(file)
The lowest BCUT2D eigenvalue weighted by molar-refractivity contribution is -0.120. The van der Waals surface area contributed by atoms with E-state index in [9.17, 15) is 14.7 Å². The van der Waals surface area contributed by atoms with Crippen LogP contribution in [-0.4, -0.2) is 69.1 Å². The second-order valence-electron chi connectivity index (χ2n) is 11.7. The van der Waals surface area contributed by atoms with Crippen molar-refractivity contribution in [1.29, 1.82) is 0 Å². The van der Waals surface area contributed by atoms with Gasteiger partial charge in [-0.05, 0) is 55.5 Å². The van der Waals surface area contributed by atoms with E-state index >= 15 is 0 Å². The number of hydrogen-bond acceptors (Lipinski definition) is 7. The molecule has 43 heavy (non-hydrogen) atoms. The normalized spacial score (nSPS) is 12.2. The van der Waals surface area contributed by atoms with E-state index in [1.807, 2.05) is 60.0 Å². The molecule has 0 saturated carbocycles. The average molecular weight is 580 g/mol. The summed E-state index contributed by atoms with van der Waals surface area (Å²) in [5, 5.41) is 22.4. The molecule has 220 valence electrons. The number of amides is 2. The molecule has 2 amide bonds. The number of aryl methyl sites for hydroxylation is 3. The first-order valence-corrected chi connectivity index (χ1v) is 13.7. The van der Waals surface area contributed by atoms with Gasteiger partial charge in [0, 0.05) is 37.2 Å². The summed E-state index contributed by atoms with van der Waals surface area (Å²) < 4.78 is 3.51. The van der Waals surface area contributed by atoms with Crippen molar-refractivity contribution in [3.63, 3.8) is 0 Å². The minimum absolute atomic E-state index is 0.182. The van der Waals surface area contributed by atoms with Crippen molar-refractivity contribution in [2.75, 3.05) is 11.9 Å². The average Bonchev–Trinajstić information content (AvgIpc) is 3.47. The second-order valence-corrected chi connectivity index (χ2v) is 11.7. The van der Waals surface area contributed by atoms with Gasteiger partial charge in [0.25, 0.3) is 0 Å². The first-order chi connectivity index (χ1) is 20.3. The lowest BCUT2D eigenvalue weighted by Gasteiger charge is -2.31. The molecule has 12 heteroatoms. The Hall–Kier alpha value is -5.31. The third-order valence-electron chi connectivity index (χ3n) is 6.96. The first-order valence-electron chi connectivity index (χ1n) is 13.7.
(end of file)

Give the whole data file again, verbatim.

The lowest BCUT2D eigenvalue weighted by molar-refractivity contribution is -0.120. The van der Waals surface area contributed by atoms with E-state index in [9.17, 15) is 14.7 Å². The van der Waals surface area contributed by atoms with Crippen LogP contribution in [-0.4, -0.2) is 69.1 Å². The second-order valence-electron chi connectivity index (χ2n) is 11.7. The van der Waals surface area contributed by atoms with Crippen molar-refractivity contribution in [1.29, 1.82) is 0 Å². The van der Waals surface area contributed by atoms with Gasteiger partial charge in [-0.05, 0) is 55.5 Å². The van der Waals surface area contributed by atoms with E-state index >= 15 is 0 Å². The number of hydrogen-bond acceptors (Lipinski definition) is 7. The molecule has 43 heavy (non-hydrogen) atoms. The normalized spacial score (nSPS) is 12.2. The van der Waals surface area contributed by atoms with E-state index in [1.807, 2.05) is 60.0 Å². The molecule has 0 saturated carbocycles. The average molecular weight is 580 g/mol. The summed E-state index contributed by atoms with van der Waals surface area (Å²) in [5, 5.41) is 22.4. The molecule has 220 valence electrons. The number of amides is 2. The molecule has 2 amide bonds. The number of aryl methyl sites for hydroxylation is 3. The first-order valence-corrected chi connectivity index (χ1v) is 13.7. The van der Waals surface area contributed by atoms with Gasteiger partial charge in [0, 0.05) is 37.2 Å². The summed E-state index contributed by atoms with van der Waals surface area (Å²) < 4.78 is 3.51. The van der Waals surface area contributed by atoms with Crippen molar-refractivity contribution in [3.63, 3.8) is 0 Å². The minimum absolute atomic E-state index is 0.182. The van der Waals surface area contributed by atoms with Crippen molar-refractivity contribution in [2.75, 3.05) is 11.9 Å². The average Bonchev–Trinajstić information content (AvgIpc) is 3.47. The second-order valence-corrected chi connectivity index (χ2v) is 11.7. The van der Waals surface area contributed by atoms with Gasteiger partial charge in [0.25, 0.3) is 0 Å². The first-order chi connectivity index (χ1) is 20.3. The lowest BCUT2D eigenvalue weighted by Gasteiger charge is -2.31. The molecule has 12 heteroatoms. The Hall–Kier alpha value is -5.31. The third-order valence-electron chi connectivity index (χ3n) is 6.96. The first-order valence-electron chi connectivity index (χ1n) is 13.7.